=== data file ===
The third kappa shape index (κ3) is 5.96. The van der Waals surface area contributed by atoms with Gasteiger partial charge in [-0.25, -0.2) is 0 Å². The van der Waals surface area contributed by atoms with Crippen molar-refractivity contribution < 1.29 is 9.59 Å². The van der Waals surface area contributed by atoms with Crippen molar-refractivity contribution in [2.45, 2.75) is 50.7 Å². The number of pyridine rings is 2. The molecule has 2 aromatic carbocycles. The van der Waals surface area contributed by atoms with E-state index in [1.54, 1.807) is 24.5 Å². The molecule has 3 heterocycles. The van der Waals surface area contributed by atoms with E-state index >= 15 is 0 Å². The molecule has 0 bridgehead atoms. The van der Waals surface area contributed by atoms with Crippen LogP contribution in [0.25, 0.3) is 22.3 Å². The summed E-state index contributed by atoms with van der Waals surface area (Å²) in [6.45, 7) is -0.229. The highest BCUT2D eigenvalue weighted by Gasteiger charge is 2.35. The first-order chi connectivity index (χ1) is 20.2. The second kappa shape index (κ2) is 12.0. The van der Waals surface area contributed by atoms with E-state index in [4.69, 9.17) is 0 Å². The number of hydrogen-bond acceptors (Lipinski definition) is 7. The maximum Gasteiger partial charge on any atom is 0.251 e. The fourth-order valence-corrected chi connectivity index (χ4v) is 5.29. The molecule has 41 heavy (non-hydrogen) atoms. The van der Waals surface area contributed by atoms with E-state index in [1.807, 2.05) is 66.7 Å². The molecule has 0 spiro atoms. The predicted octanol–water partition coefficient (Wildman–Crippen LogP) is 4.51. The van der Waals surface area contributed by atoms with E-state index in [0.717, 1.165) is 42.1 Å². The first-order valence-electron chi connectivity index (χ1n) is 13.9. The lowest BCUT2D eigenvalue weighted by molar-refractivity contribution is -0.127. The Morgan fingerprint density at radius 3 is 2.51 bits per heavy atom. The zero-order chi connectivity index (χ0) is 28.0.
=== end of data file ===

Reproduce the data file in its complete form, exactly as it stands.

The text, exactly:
The third kappa shape index (κ3) is 5.96. The van der Waals surface area contributed by atoms with Gasteiger partial charge in [-0.25, -0.2) is 0 Å². The van der Waals surface area contributed by atoms with Crippen molar-refractivity contribution < 1.29 is 9.59 Å². The van der Waals surface area contributed by atoms with Crippen molar-refractivity contribution in [2.45, 2.75) is 50.7 Å². The number of pyridine rings is 2. The molecule has 2 aromatic carbocycles. The van der Waals surface area contributed by atoms with E-state index in [1.54, 1.807) is 24.5 Å². The molecule has 3 heterocycles. The van der Waals surface area contributed by atoms with E-state index >= 15 is 0 Å². The molecule has 0 bridgehead atoms. The van der Waals surface area contributed by atoms with Crippen LogP contribution in [0.25, 0.3) is 22.3 Å². The summed E-state index contributed by atoms with van der Waals surface area (Å²) in [6.45, 7) is -0.229. The highest BCUT2D eigenvalue weighted by Gasteiger charge is 2.35. The first-order chi connectivity index (χ1) is 20.2. The second kappa shape index (κ2) is 12.0. The van der Waals surface area contributed by atoms with E-state index in [4.69, 9.17) is 0 Å². The number of hydrogen-bond acceptors (Lipinski definition) is 7. The maximum Gasteiger partial charge on any atom is 0.251 e. The fourth-order valence-corrected chi connectivity index (χ4v) is 5.29. The molecule has 41 heavy (non-hydrogen) atoms. The van der Waals surface area contributed by atoms with E-state index in [1.807, 2.05) is 66.7 Å². The molecule has 0 spiro atoms. The predicted octanol–water partition coefficient (Wildman–Crippen LogP) is 4.51. The van der Waals surface area contributed by atoms with E-state index in [0.717, 1.165) is 42.1 Å². The first-order valence-electron chi connectivity index (χ1n) is 13.9. The lowest BCUT2D eigenvalue weighted by molar-refractivity contribution is -0.127. The Morgan fingerprint density at radius 3 is 2.51 bits per heavy atom. The zero-order chi connectivity index (χ0) is 28.0.